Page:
cheaper to use gas than electricity?

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hyposmurf
hyposmurf Posts: 575 Forumite
Ok as usual I assume the other utility companies wil put their gas and elec prices up as well in the nt so distant future.So if taking BG gas prices of 35% increase on gas and 9% on elec,then would it be beneficial for me financialy to try to use electricity over gas?Cant work it out myself accurately enough to be certsin,yes its cheaper unit cost wise,but does elecricity take more energy to heat water than gas?
If electricity works out cheaper I could us my microwave and kettle more for cooking.

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  • Colin_London
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    hyposmurf wrote: »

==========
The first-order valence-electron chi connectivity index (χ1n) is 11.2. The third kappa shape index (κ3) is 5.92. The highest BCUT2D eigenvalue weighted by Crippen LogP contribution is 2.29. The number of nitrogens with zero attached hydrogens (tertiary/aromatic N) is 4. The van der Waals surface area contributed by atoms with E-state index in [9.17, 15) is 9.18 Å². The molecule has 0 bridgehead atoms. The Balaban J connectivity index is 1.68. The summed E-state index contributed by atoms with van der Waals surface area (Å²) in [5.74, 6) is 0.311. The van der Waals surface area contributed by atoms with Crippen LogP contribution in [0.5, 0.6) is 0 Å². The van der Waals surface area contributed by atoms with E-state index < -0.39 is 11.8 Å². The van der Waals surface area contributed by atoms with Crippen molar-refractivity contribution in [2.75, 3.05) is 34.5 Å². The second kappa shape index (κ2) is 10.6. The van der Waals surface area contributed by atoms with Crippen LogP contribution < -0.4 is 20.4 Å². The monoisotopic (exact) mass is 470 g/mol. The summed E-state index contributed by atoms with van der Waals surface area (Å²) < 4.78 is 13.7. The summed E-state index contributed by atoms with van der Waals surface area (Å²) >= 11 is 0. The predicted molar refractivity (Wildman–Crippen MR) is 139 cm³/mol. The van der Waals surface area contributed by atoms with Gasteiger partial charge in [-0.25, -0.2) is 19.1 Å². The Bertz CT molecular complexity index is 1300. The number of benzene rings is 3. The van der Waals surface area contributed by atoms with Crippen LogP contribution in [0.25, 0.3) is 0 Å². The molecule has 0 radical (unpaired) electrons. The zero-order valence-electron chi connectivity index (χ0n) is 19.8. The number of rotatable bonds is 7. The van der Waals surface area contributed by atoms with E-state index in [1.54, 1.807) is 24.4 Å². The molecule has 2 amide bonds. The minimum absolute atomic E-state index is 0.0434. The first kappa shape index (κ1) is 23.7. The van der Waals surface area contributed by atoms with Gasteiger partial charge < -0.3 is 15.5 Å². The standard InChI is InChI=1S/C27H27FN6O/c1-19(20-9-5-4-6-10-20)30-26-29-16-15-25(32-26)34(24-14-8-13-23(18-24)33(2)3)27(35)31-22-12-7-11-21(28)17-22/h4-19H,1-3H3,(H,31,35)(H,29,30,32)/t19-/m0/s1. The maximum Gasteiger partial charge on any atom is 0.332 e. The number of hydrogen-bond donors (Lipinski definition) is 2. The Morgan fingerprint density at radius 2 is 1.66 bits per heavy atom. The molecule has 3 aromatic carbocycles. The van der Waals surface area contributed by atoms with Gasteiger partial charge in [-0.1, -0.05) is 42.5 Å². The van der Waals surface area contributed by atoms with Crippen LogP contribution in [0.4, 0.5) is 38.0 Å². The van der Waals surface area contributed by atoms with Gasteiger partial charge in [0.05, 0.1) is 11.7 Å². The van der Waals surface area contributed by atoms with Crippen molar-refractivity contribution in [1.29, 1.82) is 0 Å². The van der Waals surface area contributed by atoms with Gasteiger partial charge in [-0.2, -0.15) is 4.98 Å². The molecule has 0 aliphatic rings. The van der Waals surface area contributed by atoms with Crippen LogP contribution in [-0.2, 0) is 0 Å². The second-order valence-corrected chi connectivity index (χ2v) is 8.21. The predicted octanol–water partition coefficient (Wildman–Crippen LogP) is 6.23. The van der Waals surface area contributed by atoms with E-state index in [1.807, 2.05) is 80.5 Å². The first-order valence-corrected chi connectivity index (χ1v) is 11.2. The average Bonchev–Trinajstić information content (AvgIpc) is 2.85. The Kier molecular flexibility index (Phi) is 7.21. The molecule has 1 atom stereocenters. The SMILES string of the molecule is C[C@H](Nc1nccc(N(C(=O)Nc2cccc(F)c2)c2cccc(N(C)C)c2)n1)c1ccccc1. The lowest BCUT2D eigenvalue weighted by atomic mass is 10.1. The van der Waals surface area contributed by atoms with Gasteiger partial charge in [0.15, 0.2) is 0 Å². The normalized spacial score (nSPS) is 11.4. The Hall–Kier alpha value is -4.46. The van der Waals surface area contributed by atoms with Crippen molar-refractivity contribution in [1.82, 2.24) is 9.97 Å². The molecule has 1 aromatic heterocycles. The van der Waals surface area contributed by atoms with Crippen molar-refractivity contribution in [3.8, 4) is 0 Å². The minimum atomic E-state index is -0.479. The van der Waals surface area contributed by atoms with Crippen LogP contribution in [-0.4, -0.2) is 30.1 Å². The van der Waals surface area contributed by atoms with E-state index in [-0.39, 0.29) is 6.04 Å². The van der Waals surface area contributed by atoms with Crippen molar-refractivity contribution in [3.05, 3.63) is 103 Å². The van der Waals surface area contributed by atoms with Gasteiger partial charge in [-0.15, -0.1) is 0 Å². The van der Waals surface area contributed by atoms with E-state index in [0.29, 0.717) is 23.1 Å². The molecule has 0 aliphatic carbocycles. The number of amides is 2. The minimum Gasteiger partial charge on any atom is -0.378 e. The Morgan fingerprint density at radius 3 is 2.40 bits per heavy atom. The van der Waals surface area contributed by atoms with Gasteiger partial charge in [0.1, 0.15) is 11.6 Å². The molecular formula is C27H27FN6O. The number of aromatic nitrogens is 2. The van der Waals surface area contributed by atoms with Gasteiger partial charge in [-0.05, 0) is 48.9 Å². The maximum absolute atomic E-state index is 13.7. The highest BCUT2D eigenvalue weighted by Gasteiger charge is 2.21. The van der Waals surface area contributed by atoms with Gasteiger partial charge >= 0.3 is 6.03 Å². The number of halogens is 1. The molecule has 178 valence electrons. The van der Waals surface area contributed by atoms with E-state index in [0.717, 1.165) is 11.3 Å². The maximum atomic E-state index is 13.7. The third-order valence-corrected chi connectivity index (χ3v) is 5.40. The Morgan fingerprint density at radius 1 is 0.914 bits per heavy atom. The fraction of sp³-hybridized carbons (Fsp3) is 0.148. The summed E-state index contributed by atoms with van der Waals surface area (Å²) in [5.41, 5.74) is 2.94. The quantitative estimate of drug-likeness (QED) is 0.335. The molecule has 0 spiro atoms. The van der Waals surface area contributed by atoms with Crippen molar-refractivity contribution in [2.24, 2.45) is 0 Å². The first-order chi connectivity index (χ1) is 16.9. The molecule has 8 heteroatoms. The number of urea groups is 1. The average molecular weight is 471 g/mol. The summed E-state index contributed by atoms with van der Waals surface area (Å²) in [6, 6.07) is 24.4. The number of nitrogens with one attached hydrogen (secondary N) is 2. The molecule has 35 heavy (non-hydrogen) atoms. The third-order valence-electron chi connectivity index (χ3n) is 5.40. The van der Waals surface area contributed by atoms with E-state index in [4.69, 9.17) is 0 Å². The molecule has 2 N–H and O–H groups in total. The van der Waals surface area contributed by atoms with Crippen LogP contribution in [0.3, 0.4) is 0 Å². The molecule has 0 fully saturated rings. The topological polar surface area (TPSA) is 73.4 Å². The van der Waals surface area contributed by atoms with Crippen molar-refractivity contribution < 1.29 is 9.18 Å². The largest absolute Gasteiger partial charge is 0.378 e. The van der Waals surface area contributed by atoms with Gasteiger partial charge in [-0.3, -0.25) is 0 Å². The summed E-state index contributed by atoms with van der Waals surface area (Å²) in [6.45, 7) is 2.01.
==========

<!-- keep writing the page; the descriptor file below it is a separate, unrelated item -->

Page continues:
Ok as usual I assume the other utility companies wil put their gas and elec prices up as well in the nt so distant future.So if taking BG gas prices of 35% increase on gas and 9% on elec,then would it be beneficial for me financialy to try to use electricity over gas?Cant work it out myself accurately enough to be certsin,yes its cheaper unit cost wise,but does elecricity take more energy to heat water than gas?
    If electricity works out cheaper I could us my microwave and kettle more for cooking.

    Absolutely not!

    You only have to look at the price per kWh (unit of energy). Electricity is, on average, 4 times the price of mains gas for the same amount of energy.

    So for activities where you can use gas (i.e. Cooking, heating hot water or heating the house) Gas is much cheaper. The difference in efficiency between heating methods is minimal compared to the difference in base cost.

    (this assumes that you are ignoring the capital costs of plumbing in central heating or a gas stove - if you already have gas fitted keep using it).
  • Optimisticpair
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    Absolutely not!

    You only have to look at the price per kWh (unit of energy). Electricity is, on average, 4 times the price of mains gas for the same amount of energy.